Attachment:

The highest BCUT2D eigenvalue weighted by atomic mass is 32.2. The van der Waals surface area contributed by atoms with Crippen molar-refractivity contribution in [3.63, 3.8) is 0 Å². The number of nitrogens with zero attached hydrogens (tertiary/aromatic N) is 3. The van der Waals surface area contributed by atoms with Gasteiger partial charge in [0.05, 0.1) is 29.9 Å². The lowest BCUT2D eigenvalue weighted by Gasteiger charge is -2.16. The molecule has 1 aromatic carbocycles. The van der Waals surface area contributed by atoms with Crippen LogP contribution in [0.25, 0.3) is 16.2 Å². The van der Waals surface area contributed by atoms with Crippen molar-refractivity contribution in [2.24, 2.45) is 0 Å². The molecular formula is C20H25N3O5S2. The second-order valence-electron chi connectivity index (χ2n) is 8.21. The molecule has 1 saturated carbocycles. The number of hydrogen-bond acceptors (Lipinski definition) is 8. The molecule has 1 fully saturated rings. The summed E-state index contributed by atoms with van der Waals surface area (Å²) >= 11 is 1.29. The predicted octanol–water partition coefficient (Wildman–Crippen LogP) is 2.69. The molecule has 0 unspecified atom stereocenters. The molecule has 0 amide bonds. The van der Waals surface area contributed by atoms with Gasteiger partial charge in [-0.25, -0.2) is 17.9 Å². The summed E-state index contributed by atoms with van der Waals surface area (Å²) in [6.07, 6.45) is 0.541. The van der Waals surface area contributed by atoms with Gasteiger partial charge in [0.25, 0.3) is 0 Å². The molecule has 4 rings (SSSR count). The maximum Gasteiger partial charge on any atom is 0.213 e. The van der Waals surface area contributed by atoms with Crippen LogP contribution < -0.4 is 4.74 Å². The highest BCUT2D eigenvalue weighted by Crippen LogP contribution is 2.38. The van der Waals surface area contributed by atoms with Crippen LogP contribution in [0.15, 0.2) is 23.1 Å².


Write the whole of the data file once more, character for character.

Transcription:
The highest BCUT2D eigenvalue weighted by atomic mass is 32.2. The van der Waals surface area contributed by atoms with Crippen molar-refractivity contribution in [3.63, 3.8) is 0 Å². The number of nitrogens with zero attached hydrogens (tertiary/aromatic N) is 3. The van der Waals surface area contributed by atoms with Gasteiger partial charge in [0.05, 0.1) is 29.9 Å². The lowest BCUT2D eigenvalue weighted by Gasteiger charge is -2.16. The molecule has 1 aromatic carbocycles. The van der Waals surface area contributed by atoms with Crippen LogP contribution in [0.25, 0.3) is 16.2 Å². The van der Waals surface area contributed by atoms with Crippen molar-refractivity contribution in [2.24, 2.45) is 0 Å². The molecular formula is C20H25N3O5S2. The second-order valence-electron chi connectivity index (χ2n) is 8.21. The molecule has 1 saturated carbocycles. The number of hydrogen-bond acceptors (Lipinski definition) is 8. The molecule has 1 fully saturated rings. The summed E-state index contributed by atoms with van der Waals surface area (Å²) >= 11 is 1.29. The predicted octanol–water partition coefficient (Wildman–Crippen LogP) is 2.69. The molecule has 0 unspecified atom stereocenters. The molecule has 0 amide bonds. The van der Waals surface area contributed by atoms with Gasteiger partial charge in [-0.25, -0.2) is 17.9 Å². The summed E-state index contributed by atoms with van der Waals surface area (Å²) in [6.07, 6.45) is 0.541. The van der Waals surface area contributed by atoms with Gasteiger partial charge in [0.25, 0.3) is 0 Å². The molecule has 4 rings (SSSR count). The maximum Gasteiger partial charge on any atom is 0.213 e. The van der Waals surface area contributed by atoms with Crippen LogP contribution < -0.4 is 4.74 Å². The highest BCUT2D eigenvalue weighted by Crippen LogP contribution is 2.38. The van der Waals surface area contributed by atoms with Crippen LogP contribution in [0.15, 0.2) is 23.1 Å².